RECIPE: Fish Congee from the new book, Chinese-ish!

by |July 25, 2022
Chinese-ish by Rosheen Kaul, Joanna Hu

Chinese-ish celebrates the confident blending of culture and identity through food: take what you love and reject what doesn’t work for you. In these pages, you’ll find a bounty of inauthentic Chinese-influenced dishes from all over Southeast Asia, including the best rice and noodle dishes, wontons and dumplings, classic Chinese mains, and even a Sichuan Sausage Sanga that would sit proudly at any backyard barbecue. There are also plenty of tips and shortcuts to demystify any tricky-sounding techniques, and reassuring advice on unfamiliar ingredients and where to find them.

Chinese-ish is modern, unconventional, innovative, vibrant, tasty, colourful, and incredibly delicious food.

Fish Congee

Serves: 4

Source the freshest fish you can find for this dish. With a recipe as simple as this one, the quality of your fish will be glaringly obvious. I also recommend avoiding freshwater fish, as the sometimes- muddy flavour can often be detected. Ling, cod, or grouper, with their clean oceanic flavour, make lovely choices.

My sister used to order this dish from a Cantonese restaurant we would visit in Glen
Waverley in Melbourne after Saturday-morning Chinese school. I’d watch her stir in big helpings of
chilli oil and soy sauce, transforming the milky-white surface into a very appetising golden-brown,
dotted with pools of chilli oil. Her congee ended up being the most perfect combination of silky rice,
perfectly cooked white fish, zingy fresh ginger and chilli oil. Not one for the purists maybe, but
definitely very delicious.


500 g (1 lb 2 oz) plain congee (see page 85)
500 g (1 lb 2 oz) white fish fillets such as ling, cod or grouper, thinly sliced
1 teaspoon salt
1 spring onion (scallion), sliced
1 teaspoon julienned ginger
Soy sauce and chilli oil (see page 94, or use Lao Gan Ma chilli oil), to serve


Place the congee in a large saucepan and bring to the boil. Add the sliced fish, cover and turn off the
heat. Allow to stand for 10 minutes.
Turn the heat back on to medium–low, add the salt and simmer for 3–4 minutes. The fish should be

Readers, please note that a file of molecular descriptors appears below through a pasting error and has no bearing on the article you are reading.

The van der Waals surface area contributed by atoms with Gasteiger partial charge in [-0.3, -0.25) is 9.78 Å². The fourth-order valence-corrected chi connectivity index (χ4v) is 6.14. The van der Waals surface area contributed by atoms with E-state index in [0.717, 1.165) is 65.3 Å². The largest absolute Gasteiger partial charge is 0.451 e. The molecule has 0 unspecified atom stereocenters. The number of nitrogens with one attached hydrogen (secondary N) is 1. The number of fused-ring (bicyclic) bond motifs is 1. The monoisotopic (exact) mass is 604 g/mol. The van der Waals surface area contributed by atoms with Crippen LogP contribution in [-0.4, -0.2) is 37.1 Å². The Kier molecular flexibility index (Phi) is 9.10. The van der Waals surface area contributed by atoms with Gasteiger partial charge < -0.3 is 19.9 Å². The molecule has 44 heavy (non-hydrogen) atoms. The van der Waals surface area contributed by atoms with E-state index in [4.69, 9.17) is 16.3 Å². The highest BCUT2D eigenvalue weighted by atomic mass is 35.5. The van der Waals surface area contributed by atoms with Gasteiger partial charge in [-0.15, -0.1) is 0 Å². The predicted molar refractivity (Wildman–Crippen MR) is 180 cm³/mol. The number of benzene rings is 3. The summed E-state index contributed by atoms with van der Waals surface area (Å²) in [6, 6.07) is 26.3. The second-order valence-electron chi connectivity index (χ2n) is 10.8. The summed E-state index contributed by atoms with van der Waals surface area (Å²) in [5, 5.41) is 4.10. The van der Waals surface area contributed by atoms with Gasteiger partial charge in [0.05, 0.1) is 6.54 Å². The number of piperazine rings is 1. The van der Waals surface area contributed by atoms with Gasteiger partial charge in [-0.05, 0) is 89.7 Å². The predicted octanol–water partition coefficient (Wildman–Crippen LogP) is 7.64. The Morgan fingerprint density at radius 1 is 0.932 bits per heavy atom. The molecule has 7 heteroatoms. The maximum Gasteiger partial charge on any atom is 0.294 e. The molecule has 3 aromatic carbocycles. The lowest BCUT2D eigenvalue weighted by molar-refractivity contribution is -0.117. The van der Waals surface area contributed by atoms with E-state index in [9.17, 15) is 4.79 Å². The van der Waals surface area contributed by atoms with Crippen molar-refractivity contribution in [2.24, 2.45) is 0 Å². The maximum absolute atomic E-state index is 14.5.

perfectly cooked. Divide the congee between four bowls and garnish with spring onion and ginger.
Serve with soy sauce and chilli oil.

Plain Congee

I had never heard the term ‘congee’ until we moved to Australia. In Singapore, we called it ‘porridge’ and ate it for breakfast, lunch, dinner or as a snack. Every family has their own version of this two- ingredient dish.

Some like it soft and silky, others prefer it more like a wet rice. Some eat it plain, others pile it high with toppings. This is one of those lovely dishes where you can do no wrong.


250 g (9 oz) white short-grain or medium-grain rice
Sprinkle each of salt, ground white pepper and julienned ginger, to serve (optional)


Wash the rice vigorously and rinse it until the water runs clear.
Bring 8 cups (2 litres) of water to the boil in a large saucepan, then add the rice. Stir and reduce the heat to a simmer. Continue cooking for 45 minutes, until the rice grains burst open and melt into the water. Stir the congee during the last few minutes of cooking to further break up the grains. Allow to stand for 10 minutes.

Enjoy congee hot – either just as it is – or with a sprinkle of salt, white pepper and julienned ginger. Congee can also be served as an accompaniment to any other dishes, or with toppings of your choice
– you are limited only by your imagination.

Chinese-ish by Rosheen Kaul and Joanna Hu (Murdoch Books) is out now.

Chinese-ishby Rosheen Kaul and Joanna Hu


by Rosheen Kaul and Joanna Hu

From the new cookbook, Chinese-ish!

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